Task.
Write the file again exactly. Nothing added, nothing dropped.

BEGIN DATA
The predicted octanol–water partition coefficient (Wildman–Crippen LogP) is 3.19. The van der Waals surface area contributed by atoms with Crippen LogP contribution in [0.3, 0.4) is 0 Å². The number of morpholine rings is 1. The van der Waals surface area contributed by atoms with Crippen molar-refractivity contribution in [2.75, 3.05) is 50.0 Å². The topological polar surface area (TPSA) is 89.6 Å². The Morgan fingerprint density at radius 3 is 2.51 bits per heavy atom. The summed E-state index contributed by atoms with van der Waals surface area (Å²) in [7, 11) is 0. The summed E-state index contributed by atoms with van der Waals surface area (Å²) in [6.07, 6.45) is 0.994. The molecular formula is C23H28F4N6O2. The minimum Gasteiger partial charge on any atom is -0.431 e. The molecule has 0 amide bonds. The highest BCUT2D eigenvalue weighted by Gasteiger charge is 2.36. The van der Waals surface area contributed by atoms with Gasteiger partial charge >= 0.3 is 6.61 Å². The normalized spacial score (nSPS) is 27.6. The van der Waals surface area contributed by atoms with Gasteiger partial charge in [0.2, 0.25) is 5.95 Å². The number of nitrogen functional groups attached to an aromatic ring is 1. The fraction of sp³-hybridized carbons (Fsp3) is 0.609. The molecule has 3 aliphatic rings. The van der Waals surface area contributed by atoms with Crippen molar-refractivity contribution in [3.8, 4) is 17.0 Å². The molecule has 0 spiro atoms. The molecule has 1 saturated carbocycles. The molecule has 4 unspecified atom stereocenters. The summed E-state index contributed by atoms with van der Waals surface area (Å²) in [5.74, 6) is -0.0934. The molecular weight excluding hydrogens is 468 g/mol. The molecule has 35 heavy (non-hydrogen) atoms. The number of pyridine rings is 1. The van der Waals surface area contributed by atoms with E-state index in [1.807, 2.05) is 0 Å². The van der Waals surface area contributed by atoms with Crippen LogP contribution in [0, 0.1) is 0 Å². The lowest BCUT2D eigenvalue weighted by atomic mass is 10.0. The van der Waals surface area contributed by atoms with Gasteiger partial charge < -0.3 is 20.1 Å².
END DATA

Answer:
The predicted octanol–water partition coefficient (Wildman–Crippen LogP) is 3.19. The van der Waals surface area contributed by atoms with Crippen LogP contribution in [0.3, 0.4) is 0 Å². The number of morpholine rings is 1. The van der Waals surface area contributed by atoms with Crippen molar-refractivity contribution in [2.75, 3.05) is 50.0 Å². The topological polar surface area (TPSA) is 89.6 Å². The Morgan fingerprint density at radius 3 is 2.51 bits per heavy atom. The summed E-state index contributed by atoms with van der Waals surface area (Å²) in [7, 11) is 0. The summed E-state index contributed by atoms with van der Waals surface area (Å²) in [6.07, 6.45) is 0.994. The molecular formula is C23H28F4N6O2. The minimum Gasteiger partial charge on any atom is -0.431 e. The molecule has 0 amide bonds. The highest BCUT2D eigenvalue weighted by Gasteiger charge is 2.36. The van der Waals surface area contributed by atoms with Gasteiger partial charge >= 0.3 is 6.61 Å². The normalized spacial score (nSPS) is 27.6. The van der Waals surface area contributed by atoms with Gasteiger partial charge in [0.2, 0.25) is 5.95 Å². The number of nitrogen functional groups attached to an aromatic ring is 1. The fraction of sp³-hybridized carbons (Fsp3) is 0.609. The molecule has 3 aliphatic rings. The van der Waals surface area contributed by atoms with Crippen molar-refractivity contribution in [3.8, 4) is 17.0 Å². The molecule has 0 spiro atoms. The molecule has 1 saturated carbocycles. The molecule has 4 unspecified atom stereocenters. The summed E-state index contributed by atoms with van der Waals surface area (Å²) in [5.74, 6) is -0.0934. The molecular weight excluding hydrogens is 468 g/mol. The molecule has 35 heavy (non-hydrogen) atoms. The number of pyridine rings is 1. The van der Waals surface area contributed by atoms with E-state index in [1.807, 2.05) is 0 Å². The van der Waals surface area contributed by atoms with Crippen LogP contribution in [0, 0.1) is 0 Å². The lowest BCUT2D eigenvalue weighted by atomic mass is 10.0. The van der Waals surface area contributed by atoms with Gasteiger partial charge < -0.3 is 20.1 Å².